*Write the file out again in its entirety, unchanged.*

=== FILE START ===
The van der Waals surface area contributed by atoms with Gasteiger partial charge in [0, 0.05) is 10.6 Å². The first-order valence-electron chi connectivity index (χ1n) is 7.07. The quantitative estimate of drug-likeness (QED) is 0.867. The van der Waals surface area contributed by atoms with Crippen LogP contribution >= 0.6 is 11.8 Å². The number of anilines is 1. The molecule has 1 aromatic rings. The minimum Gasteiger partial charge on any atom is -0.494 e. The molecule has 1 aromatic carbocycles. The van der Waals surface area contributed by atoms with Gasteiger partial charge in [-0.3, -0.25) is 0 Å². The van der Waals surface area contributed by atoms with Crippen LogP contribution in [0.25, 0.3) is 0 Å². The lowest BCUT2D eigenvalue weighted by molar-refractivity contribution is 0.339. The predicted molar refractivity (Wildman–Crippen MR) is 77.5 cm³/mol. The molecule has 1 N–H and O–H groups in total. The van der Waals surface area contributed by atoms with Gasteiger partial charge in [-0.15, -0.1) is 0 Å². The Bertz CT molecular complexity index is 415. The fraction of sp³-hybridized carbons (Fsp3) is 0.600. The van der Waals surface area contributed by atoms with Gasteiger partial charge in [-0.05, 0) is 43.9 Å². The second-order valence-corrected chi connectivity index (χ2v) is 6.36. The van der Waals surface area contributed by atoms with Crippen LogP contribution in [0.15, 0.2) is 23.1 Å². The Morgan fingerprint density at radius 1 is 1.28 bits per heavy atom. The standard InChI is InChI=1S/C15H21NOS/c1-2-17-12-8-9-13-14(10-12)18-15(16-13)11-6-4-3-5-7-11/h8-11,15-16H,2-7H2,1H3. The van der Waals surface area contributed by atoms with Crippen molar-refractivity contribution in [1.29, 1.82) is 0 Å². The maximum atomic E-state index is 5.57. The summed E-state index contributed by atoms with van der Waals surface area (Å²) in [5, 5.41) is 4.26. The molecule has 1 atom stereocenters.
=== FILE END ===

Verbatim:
The van der Waals surface area contributed by atoms with Gasteiger partial charge in [0, 0.05) is 10.6 Å². The first-order valence-electron chi connectivity index (χ1n) is 7.07. The quantitative estimate of drug-likeness (QED) is 0.867. The van der Waals surface area contributed by atoms with Crippen LogP contribution >= 0.6 is 11.8 Å². The number of anilines is 1. The molecule has 1 aromatic rings. The minimum Gasteiger partial charge on any atom is -0.494 e. The molecule has 1 aromatic carbocycles. The van der Waals surface area contributed by atoms with Gasteiger partial charge in [-0.3, -0.25) is 0 Å². The van der Waals surface area contributed by atoms with Crippen LogP contribution in [0.25, 0.3) is 0 Å². The lowest BCUT2D eigenvalue weighted by molar-refractivity contribution is 0.339. The predicted molar refractivity (Wildman–Crippen MR) is 77.5 cm³/mol. The molecule has 1 N–H and O–H groups in total. The van der Waals surface area contributed by atoms with Gasteiger partial charge in [-0.15, -0.1) is 0 Å². The Bertz CT molecular complexity index is 415. The fraction of sp³-hybridized carbons (Fsp3) is 0.600. The van der Waals surface area contributed by atoms with Gasteiger partial charge in [-0.05, 0) is 43.9 Å². The second-order valence-corrected chi connectivity index (χ2v) is 6.36. The van der Waals surface area contributed by atoms with Crippen LogP contribution in [0.15, 0.2) is 23.1 Å². The Morgan fingerprint density at radius 1 is 1.28 bits per heavy atom. The standard InChI is InChI=1S/C15H21NOS/c1-2-17-12-8-9-13-14(10-12)18-15(16-13)11-6-4-3-5-7-11/h8-11,15-16H,2-7H2,1H3. The van der Waals surface area contributed by atoms with Crippen molar-refractivity contribution in [1.29, 1.82) is 0 Å². The maximum atomic E-state index is 5.57. The summed E-state index contributed by atoms with van der Waals surface area (Å²) in [5, 5.41) is 4.26. The molecule has 1 atom stereocenters.